Tuesday, January 31, 2006

Kindling a Light in the Darkness

Candlemas


Prepare ye the way of the Lord, make straight in the desert a highway for our God.
-Isaiah

Within a man of light there is light and he lights the whole world. When he does not shine, there is darkness.

- Thomas

Often, too often, we resist the bringing of the light of consciousness into a neglected area. Depth psychology shows us that we all have unlit parts of ourselves, a personal unconscious content—things put so far back on the back burner that they have been forgotten, or never known. It is human nature to not simply neglect these areas, but to actively neglect them.

In neuro-psychology there is a class of disorders called “neglect.” They are the result of strokes or other forms of injury to particular areas of the brain. The result is a magnification of the “blind spot” phenomena. The blind spot is an area in your field of vision that you aren't actually getting any visual data about from moment to moment. The process of “seeing” is one in which the field of vision is constructed and the blind spot, apparently, eliminated. If we merely didn't see an area in our field of vision and didn't care, it would be neglect in the ordinary sense. However, the process of making the blind spot disappear to the point of being absurd to consider it existing—is neglect in the neurological or active sense.

In cases of neglect, not just a small spot, but an entire side of the visual field can be missing and filled in so that it seems like nothing is missing. In one case, the left side of the world faded entirely from consciousness: only food on the right side of the plate would be eaten, people approaching from the left were seen to suddenly appear, even the left side of the mirror image was lost, unnoticed to consciousness. Yet in every other respect, the left side was sensed, involuntary responses could be triggered from the left side as easily as from the right. All the while the individual would argue that there was some cause that they were consciously aware of, rather than a cause in the neglected area that they weren't aware of.

This is the way our mind-body works in something so seemingly ordinary as “seeing” and constructing our sensory world. If there can literally be a rhinoceros about to charge someone from the left side, while they are be giving a detailed analysis of why their anxiety is caused by the current economic situation—what does that say about neglect and unconsciousness in the everyday psychological realm?

To bring the light of consciousness into a new area of ourselves is most often experienced as being painful: there is both stress and anxiety, because what is unconscious has been invested with more importance and made to seem a bigger vulnerability than it is. When it is actually the tension of keeping something unconscious, of the active neglect, that is the cause of the anxiety and stress: the suffering was there, it's just that it wasn't conscious—it seemed to be a part of the situation, not a part of us. Bringing something to consciousness makes it a part of us, and both the suffering of keeping it unconscious, and the original suffering that made it unconscious are brought to awareness for the first time. The light does not inflict the suffering, it reveals it, and in time heals it.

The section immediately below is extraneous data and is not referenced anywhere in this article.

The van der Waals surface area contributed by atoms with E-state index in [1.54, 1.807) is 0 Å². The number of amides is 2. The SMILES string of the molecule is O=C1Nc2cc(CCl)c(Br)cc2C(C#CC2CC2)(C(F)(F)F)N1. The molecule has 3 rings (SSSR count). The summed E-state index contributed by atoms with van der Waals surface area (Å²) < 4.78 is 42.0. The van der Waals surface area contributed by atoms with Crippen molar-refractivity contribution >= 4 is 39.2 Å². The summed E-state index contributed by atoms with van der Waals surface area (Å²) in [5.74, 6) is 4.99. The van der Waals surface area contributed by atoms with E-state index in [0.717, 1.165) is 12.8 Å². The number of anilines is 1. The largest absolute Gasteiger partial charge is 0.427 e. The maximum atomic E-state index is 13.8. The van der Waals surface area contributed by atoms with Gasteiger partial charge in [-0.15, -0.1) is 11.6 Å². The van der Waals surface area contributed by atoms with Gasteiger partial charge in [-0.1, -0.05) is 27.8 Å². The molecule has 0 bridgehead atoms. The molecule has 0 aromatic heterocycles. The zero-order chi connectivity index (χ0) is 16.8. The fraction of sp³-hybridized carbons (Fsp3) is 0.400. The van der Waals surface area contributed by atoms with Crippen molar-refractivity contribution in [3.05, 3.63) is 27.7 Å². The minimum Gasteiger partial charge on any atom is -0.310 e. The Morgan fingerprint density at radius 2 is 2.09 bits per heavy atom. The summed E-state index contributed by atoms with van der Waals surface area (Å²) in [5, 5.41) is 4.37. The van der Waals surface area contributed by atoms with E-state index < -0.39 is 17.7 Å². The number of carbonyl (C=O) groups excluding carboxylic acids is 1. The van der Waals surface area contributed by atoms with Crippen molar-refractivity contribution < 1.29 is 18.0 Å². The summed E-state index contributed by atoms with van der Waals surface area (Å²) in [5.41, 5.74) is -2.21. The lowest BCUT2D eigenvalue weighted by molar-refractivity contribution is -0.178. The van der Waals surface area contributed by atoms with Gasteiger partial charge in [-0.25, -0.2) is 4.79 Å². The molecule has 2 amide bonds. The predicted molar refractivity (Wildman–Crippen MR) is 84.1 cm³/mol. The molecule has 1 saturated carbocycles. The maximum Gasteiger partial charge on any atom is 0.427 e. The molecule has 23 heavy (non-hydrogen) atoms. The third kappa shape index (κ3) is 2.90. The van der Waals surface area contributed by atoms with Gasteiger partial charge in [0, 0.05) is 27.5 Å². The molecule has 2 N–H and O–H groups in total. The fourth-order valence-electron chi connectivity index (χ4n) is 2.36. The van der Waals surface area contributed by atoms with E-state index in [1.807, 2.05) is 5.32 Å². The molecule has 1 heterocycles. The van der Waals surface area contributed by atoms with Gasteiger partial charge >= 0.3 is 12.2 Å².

In the Gospel of Thomas, Jesus says that there is light in the person of light, and it lights up the whole world; if it does not shine, the world is in darkness. The darkness isn't important, the light is. Consciousness is very precious, true light is very rare. We are the stewards of a seed of light, and of the field in which it can grow; we are also both. It is in the dark earth the seed grows, and it is in our own dark and neglected places that the seed of light grows. Focus on the light, not the darkness. Kindle the light in every dark place within yourself, that it might shine out and into the world.

Life has often been compared to a candle: it burns for a limited time, and is extinguished or burns away. The world may focus on the candle, let us focus on the light. Others may focus on what is in the darkness, let us focus on the transformation that light can bring.

The light of consciousness is not the only light, but it is the light that is ours to kindle and shine, in the darkness which is ours to shine it in. This is where the real process begins, though we cannot know now where it may ultimately lead.



Readings for the Day

1 comment:

John said...

Many thanks for this excellent posting! In considering the seed analogy, there is a time for its dwelling in darkness for, as my spiritual director once said, the light of the Sun can be too much until such time as it is ready to receive of that light. In considering the teaching of the seed thrown on good soil, we have another intimation that all that is needed is within the darkness as well as within the light for does not the dark soil contain all that is needed for the sprouting of the seed?